It’s kind of like that.
Barbara Oakley explains it better. She notes that a good chunk is like a piece of a jigsaw puzzle; it has edges that enable you to connect it to other pieces that are already in your knowledge base. Sometimes these other pieces might be related (like adding information on chunking to what you already know about memory), but sometimes they may seem unrelated (like connecting Jeff Koons to raccoons, just because they kind of sound alike). These connections are important, because they allow you to draw connection between concepts and more easily retrieve them when you want to remember. Without links, your chunk is less like a puzzle piece and more like a flat coin, unable to connect link to anything else and thus much more difficult to retrieve.
(On second thought, this alliteration thing is just making me crave curry.)
The idea of comprehension and memory retrieval leads to the final step- practice. Practice, as Prof. Oakley reminds us, helps you understand not just how but when to use a chunk. (For example, knowledge of Jeff Koons would be more aptly applied to a discussion of art or consumerism or Jesus even clowns than a discussion of Martha’s woodland creature infestation.) With math, it will enable you to see the different types of problems to which an algorithm might be applied; in language, you may begin to pick up secondary meanings or connotations that you wouldn’t notice just from learning the word.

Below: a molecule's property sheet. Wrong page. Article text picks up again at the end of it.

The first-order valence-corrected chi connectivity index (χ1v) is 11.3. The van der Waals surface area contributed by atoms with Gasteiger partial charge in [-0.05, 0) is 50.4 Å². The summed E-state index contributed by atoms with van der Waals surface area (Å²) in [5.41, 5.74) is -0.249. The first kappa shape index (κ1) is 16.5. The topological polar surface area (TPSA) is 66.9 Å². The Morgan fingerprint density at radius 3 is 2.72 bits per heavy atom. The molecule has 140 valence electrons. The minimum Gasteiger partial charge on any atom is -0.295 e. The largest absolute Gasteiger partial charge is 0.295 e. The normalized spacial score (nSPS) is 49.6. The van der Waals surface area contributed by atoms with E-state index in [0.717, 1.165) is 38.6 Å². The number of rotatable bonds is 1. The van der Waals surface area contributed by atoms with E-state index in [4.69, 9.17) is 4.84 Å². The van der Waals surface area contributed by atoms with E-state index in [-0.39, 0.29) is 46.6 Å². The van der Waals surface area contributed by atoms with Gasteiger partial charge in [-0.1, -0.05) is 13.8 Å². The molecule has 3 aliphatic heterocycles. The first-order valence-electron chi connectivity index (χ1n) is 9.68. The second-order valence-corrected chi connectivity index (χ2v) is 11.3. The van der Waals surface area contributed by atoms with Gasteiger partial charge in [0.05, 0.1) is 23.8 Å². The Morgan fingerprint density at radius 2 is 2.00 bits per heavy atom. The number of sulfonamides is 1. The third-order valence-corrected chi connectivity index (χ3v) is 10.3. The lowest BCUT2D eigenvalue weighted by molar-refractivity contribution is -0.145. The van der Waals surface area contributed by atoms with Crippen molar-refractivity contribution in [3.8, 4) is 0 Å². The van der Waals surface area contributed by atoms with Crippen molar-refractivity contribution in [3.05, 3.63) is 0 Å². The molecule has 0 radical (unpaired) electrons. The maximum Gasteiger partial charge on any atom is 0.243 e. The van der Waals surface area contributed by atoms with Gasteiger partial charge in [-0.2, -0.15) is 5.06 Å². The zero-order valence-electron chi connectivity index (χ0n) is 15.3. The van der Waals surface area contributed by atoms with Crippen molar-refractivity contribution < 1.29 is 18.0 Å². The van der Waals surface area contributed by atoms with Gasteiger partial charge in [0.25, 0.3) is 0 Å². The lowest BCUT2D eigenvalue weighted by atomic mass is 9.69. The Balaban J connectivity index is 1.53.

Moreover, practice helps you broaden the networks of neurons related to your chunk. As Steven Pinkers might say, it helps certain patterns of neurons become accustomed to firing at the same time.
Whew. And that, my friends, is how chunking becomes memory.
Guida, A., Gobet, F., Tardieu, H., & Nicolas, S. (2012). How chunks, long-term working memory and templates offer a cognitive explanation for neuroimaging data on expertise acquisition: A two-stage framework. Brain and Cognition, 79(3), 221-244. doi: 10.1016/j.bandc.2012.01.010.
Miller G. A. (1956). The magical number seven plus or minus two: some limits on our capacity for processing information. Psychol. Rev. 63, 81-97 10.1037/h0043158 [PubMed: 13310704]
Oakley B, class notes via Coursera.
Wolverine gif: ©? http://ow.ly/AuSC2
Neurons firing together: © Kevin Mendez, 2014. Coursera- learning how to learn.
Baby at the outlet: © Eprom. Dreamstime.com
Lang Lang at the Piano: © Neale Haynes, 2010. http://ow.ly/Av2Qt
Chunk like a champion: ©Notre Dame, originally. Probably. Modified, natch.
Jeff Koons – Balloon Dog (Magenta). Via Wikipedia – http://ow.ly/AuNg3